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My creative project is based on the Ugly Duckling story titled ‘A Boxed Tale’. The basis of the story is a duck’s journey of discrimination to an ending of beauty and belonging. I connected with this story because I felt that in everyone’s life journey they would have struggle with some form of discrimination before emerging out strongly as an individual.

Reflecting back after completing the box, I realised this project fits into the analogical thinking theory. This theory according to Davis in Creativity is forever is “analogically (or metaphorically), taking ideas (or words), from one context apply them to a new concept, producing a new idea transformation”. (Davis, 2004, p. 146)

My intention was to build 3 boxes symbolising the journey with photos of my pregnancy to the development of my baby. I wanted the boxes to be functional also as I do not need to accumulate more JUNK so I thought it would be useful as a keepsake – a concept already developed.  This could still be interpreted by many as dust collector but I’d like to think that form and function serves the purpose of this Ugly Duckling tale!

It started out with some traditional brainstorming of understanding various themes and concepts and coming up with a moral to the story.

Which then lead to experimenting with textures as a form of further grasping an understanding of the story.

Next, was putting pen to paper and drawing different concepts of the box and thinking about what materials to use to make this contraption. I decided to title my boxes “Beauty is in the eye of the beholder”.

I went against making lids that go over the box and doors and decided on simplicity – the less is more option by keeping all surfaces flat but still having a lid that sits flush with the surface so the boxes could stack on top of each other like a pyramid and not take up so much space in the house. I also decided to use felt on the bases to protect the boxes also.

Then, the fun begins… in keeping with the theme of the Ugly Duckling I decided to use the large box with photos of my ultrasound. At the time of my pregnancy, I wanted to keep the sex of my baby a surprise so it had connotations of mystery, fear of the unknown – sex, illnesses, disabilities, appearance, miscarriage. At the time of pregnancy, I felt like I was carrying an alien very much like the movie Aliens and was waiting for it to explode out of my belly so there was this horror movie playing in my thoughts and the black and white ultrasound photos only added more affect to those mysteries.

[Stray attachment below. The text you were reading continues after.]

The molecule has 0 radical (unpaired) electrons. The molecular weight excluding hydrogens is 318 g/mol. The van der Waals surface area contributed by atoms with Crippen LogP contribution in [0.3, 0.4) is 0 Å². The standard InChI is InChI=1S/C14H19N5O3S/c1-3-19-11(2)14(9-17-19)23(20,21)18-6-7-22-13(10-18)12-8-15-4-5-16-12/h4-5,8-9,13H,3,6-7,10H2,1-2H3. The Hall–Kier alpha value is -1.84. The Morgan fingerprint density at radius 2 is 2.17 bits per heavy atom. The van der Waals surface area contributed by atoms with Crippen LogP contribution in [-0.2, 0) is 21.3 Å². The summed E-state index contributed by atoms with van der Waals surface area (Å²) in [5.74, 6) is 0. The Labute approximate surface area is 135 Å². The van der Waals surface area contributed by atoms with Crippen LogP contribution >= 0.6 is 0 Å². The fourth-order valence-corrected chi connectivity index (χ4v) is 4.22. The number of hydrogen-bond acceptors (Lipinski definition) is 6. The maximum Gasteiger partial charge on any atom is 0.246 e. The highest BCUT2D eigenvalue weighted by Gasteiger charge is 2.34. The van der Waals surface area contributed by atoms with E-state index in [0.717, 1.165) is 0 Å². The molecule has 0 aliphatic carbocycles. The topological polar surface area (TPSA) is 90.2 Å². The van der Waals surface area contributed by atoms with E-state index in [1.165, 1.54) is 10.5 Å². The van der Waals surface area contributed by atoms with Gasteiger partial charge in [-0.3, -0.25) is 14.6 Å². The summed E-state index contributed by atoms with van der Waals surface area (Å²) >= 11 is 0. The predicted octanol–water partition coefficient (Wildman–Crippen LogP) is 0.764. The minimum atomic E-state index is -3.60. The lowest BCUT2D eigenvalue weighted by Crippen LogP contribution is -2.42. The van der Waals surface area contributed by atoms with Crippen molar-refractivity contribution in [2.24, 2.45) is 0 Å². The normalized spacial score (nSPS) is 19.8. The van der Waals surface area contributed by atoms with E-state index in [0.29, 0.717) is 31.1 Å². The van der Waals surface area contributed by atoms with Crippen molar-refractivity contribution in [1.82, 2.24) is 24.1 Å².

In order for the lid to open, I source a letter “P” for her first initial and drilled a hole so the lid could lift.

The middle box was from her birth to around 6 months growth.

Last but not least, the smallest box – the stage she is now.

What I enjoyed about this project was an insight to my creative personality and an understanding of analogical thinking. I discovered that I have some of the character traits that Csikszentmihalyi’s points out in Creativity: Flow and the psychology of discovery and invention (1996). I have this enormous amount of energy, passionate and rebellious and independent or head strong plays a part with any project . Once an idea is set, I will find a way to get it done and I don’t like it when someone says it can’t be done which only make me rise to the challenge.

I learnt through analogical thinking that although this concept exists, my process was different and I utilise different techniques for my end result. I had a different interpretation of what was beauty and the research process of making the box meant the options were diverse. Should I have used the ultrasound pictures on the large box when I could have used a current cute photo but I worked 40 weeks HARD at maintaining the pregnant look and carrying a watermelon inside my belly deserves to be acknowledged.

Reference

Csikszentmihalyi, M. (1996). The Creative Personality. Creativity: Flow and the psychology of discovery and invention. New York: Harper Collins.

Davis, G. A. (2004). Creative inspiration through analogical thinking. Creativity is forever (p. 145-170). (5th Ed.). USA:Kendell/Hunt.

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